On appeal, we agreed with the District Court's habitual-residence determination, but concluded that the District Court erred in granting Saada's petition because "the most important protective measures it imposed [we]re unenforceable and not otherwise accompanied by sufficient guarantees of performance." Saada II, 930 F.3d at 537. We remanded the case and instructed the District Court to conduct further proceedings to determine the availability of alternative ameliorative measures. Id.
The parties subsequently sought - and were granted - an Italian court order that, inter alia, required Saada to stay away from Golan, restricted Saada's access to B.A.S., and ordered Saada to undergo certain psychological evaluations and counseling. In light of this development, on remand, the District Court again granted Saada's petition, and also ordered Saada to pay Golan $150,000 to cover her and B.A.S.'s expenses upon their return to Italy. Saada v. Golan, No. 18-CV-5292 (AMD) (SMG), 2020 WL 2128867, at *5 (E.D.N.Y. May 5, 2020) ("Saada III"). On appeal, we affirmed the District Court's judgment. Saada v. Golan¸833 Fed.Appx. 829. 834 (2d Cir. 2020) (summary order) ("Saada IV").
Soon after we issued our mandate returning this case to the District Court, on January 25, 2021, Golan filed a Rule 60(b) motion for relief from judgment, arguing that "newly discovered evidence" justified reconsideration of the Court's order in Saada III. See Fed. R. Civ. P. 60(b)(2). In particular, Golan offered what she claims is the transcript of a November 2020 phone call between Saada, his father, and a rabbi - and to which Golan was surreptitiously listening - in which Saada purportedly told the rabbi that he did not trust Golan as a mother because "she bring[s] men to her place to have sex with her" and that he was in possession of a "picture of [B.A.S.] with different men." J. App'x 124. When asked by the rabbi how he knew what Golan was doing in her apartment, Saada responded, "I cannot tell you how I know, but I have proof" and that "[t]he lawyers who [inaudible] investigators . . . so I know." Id. at 125 (ellipsis in original). Golan argues that Saada's November 2020 statements demonstrate that he violated a "court order," see, e.g., Appellant's Br. 24, which she maintains is evident in the following October 16, 2018 conference exchange:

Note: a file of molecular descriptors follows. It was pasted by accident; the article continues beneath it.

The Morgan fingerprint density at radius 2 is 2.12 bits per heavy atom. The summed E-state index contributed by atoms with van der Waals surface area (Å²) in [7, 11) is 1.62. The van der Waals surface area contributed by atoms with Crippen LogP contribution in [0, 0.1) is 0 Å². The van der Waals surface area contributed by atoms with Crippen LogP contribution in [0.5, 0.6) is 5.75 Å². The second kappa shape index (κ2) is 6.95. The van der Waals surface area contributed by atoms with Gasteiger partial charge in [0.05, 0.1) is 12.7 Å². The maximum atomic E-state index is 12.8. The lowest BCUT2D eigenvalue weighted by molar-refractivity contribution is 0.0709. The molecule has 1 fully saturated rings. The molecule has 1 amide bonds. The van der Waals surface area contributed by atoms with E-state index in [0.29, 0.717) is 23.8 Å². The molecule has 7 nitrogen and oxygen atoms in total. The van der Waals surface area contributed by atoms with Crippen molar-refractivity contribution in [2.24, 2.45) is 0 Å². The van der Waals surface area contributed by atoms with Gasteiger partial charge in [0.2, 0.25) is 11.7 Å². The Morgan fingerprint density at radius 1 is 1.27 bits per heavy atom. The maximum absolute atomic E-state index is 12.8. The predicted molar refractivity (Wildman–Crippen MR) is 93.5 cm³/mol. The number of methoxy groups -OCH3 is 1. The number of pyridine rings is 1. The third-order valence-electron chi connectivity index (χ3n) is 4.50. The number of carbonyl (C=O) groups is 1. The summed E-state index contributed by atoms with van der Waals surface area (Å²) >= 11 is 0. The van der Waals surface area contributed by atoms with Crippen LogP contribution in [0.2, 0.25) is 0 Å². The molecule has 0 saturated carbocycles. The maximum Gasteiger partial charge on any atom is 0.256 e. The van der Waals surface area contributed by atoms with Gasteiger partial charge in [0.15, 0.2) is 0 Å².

Golan's counsel: We're happy to, of course, try to work things out, you know, as long as the safety concerns are addressed and the supervised visit [with B.A.S.] is not - you know, the supervisor is not followed to try to uncover the location where my client is staying, that was one of her -
The District Court: I don't think - let's just be clear here, so I wouldn't think I would have to say this but obviously there's not going to be any effort to try to determine where your client is; you're not going to do that, are you? Saada's counsel: No . . . .J. App'x 141-42. Golan argued that Saada's violation of the October 16, 2018 order cast doubt on Saada's willingness to abide by Italian court orders. Saada, for his part, explained that the "investigators" he referenced during the November 2020 phone call were hired by his counsel after a man, one Kfir Hazan, contacted Saada alleging that he had been romantically involved with Golan, that she was engaging in "high-risk" behavior around B.A.S., and that he now wished to offer damaging information about her. J. App'x 163. Saada's attorneys likewise represented to the court that they had hired an investigator for the limited purpose of ensuring that B.A.S. was safe, and that the investigator had not disclosed the respondent's address to Saada or his attorneys.
The District Court assumed "for the sake of argument" that its directive constituted a "protective order" as Golan's moving papers assumed. Saada v. Golan, No. 18-CV-5292 (AMD) (RML), 2021 WL 1176372, at *5 n.8 (E.D.N.Y. Mar. 29, 2021) ("Saada V").